If a biographer were to compile a definitive tome on Georgia quarterback, Stetson Bennett, IV, the author could not escape the heartwarming thread that confirms this magnifi que throwback is as atypical for the times as a South Georgia terrapin without a shell.
This is a kid whose love of football is unparalleled. He walked-on where his heart has always been. He could have played elsewhere, but his goal has always been to flourish between-the-hedges. The fight song that is most apropos for him is, “I want to go back to Athenstown,” which he has been doing since he wore short pants. He came to campus knowing that his connection with the National Football League would be network television on any given Sunday. He walked on, wanting to play for the glory to old Georgia. For his buddies who will grab a slice of the play-forpay largesse, more power to them—he enrolled to play for his beloved Dawgs, earn a degree and return to his South Georgia roots where he will live out his life as a contributor to his community, become an adoring alumnus and live happily ever after. At least, one could forecast that likelihood.
Stetson, whose head would never fit the ten-gallon hat that corresponds to his given name, has aspired to be the Georgia quarterback since he was three years old. He was a versatile and accomplished athlete in his formative years. Also in high school at Pierce County High in Blackshear. He had talent, there were athletic gifts, but he didn’t run with the wind and leap tall buildings in a single bound. He wasn’t the prototype quarterback everybody is looking for today, but he has persevered. He has kept the faith. His heart would overfl ow any ten-gallon hat, however, and that is as much a part of his story as his singular intelligence which sets him apart. He scored a 30 on his ACT, which suggests that few quarterbacks have had a greater compatibility with the playbook. His academic success got the attention of Harvard and Yale when he was being recruited.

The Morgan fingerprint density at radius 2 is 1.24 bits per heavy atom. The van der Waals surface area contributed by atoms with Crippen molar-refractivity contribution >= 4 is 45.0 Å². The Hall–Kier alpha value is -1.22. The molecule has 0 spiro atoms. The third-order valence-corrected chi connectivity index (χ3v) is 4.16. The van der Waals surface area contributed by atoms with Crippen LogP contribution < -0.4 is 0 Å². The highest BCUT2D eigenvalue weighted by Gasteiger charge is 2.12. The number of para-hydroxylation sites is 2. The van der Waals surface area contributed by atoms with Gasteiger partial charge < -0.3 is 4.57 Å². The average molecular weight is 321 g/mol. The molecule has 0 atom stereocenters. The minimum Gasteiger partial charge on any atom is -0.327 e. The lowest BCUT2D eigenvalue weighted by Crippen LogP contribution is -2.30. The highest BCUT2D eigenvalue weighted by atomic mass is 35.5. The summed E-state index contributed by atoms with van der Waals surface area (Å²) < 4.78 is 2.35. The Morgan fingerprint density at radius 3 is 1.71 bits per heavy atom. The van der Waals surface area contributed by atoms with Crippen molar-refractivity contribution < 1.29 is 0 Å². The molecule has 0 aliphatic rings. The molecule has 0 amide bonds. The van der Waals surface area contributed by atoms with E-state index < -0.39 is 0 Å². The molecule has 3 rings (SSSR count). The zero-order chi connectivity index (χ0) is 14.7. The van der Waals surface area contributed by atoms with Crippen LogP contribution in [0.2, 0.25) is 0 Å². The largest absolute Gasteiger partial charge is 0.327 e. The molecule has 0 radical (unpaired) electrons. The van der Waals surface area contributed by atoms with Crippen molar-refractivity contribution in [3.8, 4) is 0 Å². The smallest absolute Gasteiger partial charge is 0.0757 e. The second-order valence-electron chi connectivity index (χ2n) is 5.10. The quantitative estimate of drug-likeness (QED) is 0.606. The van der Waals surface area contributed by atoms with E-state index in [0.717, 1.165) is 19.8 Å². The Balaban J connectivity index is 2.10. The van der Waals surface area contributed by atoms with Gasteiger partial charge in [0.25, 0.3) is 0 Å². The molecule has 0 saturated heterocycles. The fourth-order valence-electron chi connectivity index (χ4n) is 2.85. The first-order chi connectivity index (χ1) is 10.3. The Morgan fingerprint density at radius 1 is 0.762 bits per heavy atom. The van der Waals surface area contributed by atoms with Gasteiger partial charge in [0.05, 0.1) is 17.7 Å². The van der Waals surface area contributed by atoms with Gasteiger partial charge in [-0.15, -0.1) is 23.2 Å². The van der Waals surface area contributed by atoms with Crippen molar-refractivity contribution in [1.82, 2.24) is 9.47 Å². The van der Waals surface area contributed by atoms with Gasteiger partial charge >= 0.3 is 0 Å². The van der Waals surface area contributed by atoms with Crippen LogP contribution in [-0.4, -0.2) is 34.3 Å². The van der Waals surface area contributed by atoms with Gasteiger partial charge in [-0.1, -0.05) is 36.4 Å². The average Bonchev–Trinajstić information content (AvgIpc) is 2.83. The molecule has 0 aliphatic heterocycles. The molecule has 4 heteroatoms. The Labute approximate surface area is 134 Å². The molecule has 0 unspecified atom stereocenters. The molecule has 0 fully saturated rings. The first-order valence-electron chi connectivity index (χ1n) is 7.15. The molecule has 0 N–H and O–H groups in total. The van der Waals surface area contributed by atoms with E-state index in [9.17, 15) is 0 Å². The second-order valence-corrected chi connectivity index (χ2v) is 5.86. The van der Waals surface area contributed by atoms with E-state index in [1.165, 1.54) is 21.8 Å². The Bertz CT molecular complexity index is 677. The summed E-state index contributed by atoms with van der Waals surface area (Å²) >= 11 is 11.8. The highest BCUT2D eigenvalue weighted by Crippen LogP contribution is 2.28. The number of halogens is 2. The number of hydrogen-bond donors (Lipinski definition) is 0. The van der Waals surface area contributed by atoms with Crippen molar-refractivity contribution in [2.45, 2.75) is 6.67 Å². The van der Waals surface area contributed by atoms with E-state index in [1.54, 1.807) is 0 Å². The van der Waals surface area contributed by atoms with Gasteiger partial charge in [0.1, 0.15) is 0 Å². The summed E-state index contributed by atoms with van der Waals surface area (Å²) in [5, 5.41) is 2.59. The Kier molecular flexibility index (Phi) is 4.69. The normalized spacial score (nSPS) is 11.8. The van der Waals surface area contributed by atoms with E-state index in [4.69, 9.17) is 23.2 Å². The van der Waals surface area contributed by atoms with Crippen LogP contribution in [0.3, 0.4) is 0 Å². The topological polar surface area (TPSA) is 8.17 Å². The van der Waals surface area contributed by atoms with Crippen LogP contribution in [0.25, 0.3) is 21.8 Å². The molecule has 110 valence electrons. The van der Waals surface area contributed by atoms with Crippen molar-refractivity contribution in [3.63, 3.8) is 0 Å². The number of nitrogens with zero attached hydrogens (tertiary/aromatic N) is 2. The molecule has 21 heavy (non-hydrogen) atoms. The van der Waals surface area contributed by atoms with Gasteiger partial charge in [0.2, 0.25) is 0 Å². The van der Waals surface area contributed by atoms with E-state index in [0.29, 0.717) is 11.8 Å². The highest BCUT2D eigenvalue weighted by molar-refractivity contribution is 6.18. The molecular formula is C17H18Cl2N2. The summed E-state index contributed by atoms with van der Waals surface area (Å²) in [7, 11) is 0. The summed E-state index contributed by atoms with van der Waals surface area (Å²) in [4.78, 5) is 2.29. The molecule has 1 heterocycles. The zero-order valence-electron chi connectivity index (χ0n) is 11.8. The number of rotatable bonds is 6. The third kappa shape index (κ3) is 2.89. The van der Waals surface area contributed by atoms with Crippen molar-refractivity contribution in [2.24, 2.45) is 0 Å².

A former Bulldog quarterback with abundant credentials, one who well knows about such critiques as “not tall enough, not fast enough, not a rocket arm,” has taken note of Stetson’s intangibles. “I like the way he reads defenses and runs the team,” says Fran Tarkenton, an NFL Hall of Famer. 'I like his competitiveness and feel for the game.”
Stetson takes his coursework at the Terry College of Business as seriously as he does developing a nose for the goal line. His scrambling for the pylon against Tennessee in the 2nd quarter Saturday is the essence of this grandson of Buddy Bennett, who played at South Carolina and enjoyed a successful coaching career as a college assistant at Tennessee, Georgia Tech, South Carolina and other locales where football passion is enduring. Buddy taught Stetson how to make defenders miss in the open field.
His doting father, Stetson III, who holds a pharmacy degree from the University of Georgia, worked 12-hour shifts at Publix Pharmacy. That meant that he worked seven out of 14 days, which gave him extra time to spend with his son on his multipole days off.